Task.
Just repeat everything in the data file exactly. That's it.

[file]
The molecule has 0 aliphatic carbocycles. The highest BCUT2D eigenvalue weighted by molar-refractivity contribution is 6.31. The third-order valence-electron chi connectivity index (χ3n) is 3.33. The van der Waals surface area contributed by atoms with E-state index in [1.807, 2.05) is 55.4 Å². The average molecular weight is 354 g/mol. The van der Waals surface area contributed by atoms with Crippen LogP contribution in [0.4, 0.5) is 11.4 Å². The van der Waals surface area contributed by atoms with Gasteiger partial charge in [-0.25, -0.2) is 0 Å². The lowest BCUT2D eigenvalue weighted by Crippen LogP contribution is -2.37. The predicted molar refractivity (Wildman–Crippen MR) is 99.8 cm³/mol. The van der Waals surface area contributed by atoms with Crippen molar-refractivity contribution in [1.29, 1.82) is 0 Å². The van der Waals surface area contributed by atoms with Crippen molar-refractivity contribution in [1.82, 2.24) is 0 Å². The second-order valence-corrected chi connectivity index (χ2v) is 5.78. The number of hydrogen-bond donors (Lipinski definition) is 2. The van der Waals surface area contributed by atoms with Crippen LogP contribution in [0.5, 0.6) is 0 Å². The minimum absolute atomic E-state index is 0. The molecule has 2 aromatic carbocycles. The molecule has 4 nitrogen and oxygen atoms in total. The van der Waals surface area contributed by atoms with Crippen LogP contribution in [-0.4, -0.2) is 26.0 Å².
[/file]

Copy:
The molecule has 0 aliphatic carbocycles. The highest BCUT2D eigenvalue weighted by molar-refractivity contribution is 6.31. The third-order valence-electron chi connectivity index (χ3n) is 3.33. The van der Waals surface area contributed by atoms with E-state index in [1.807, 2.05) is 55.4 Å². The average molecular weight is 354 g/mol. The van der Waals surface area contributed by atoms with Crippen LogP contribution in [0.4, 0.5) is 11.4 Å². The van der Waals surface area contributed by atoms with Gasteiger partial charge in [-0.25, -0.2) is 0 Å². The lowest BCUT2D eigenvalue weighted by Crippen LogP contribution is -2.37. The predicted molar refractivity (Wildman–Crippen MR) is 99.8 cm³/mol. The van der Waals surface area contributed by atoms with Crippen molar-refractivity contribution in [1.29, 1.82) is 0 Å². The van der Waals surface area contributed by atoms with Crippen molar-refractivity contribution in [1.82, 2.24) is 0 Å². The second-order valence-corrected chi connectivity index (χ2v) is 5.78. The number of hydrogen-bond donors (Lipinski definition) is 2. The van der Waals surface area contributed by atoms with Crippen LogP contribution in [0.5, 0.6) is 0 Å². The minimum absolute atomic E-state index is 0. The molecule has 2 aromatic carbocycles. The molecule has 4 nitrogen and oxygen atoms in total. The van der Waals surface area contributed by atoms with Crippen LogP contribution in [-0.4, -0.2) is 26.0 Å².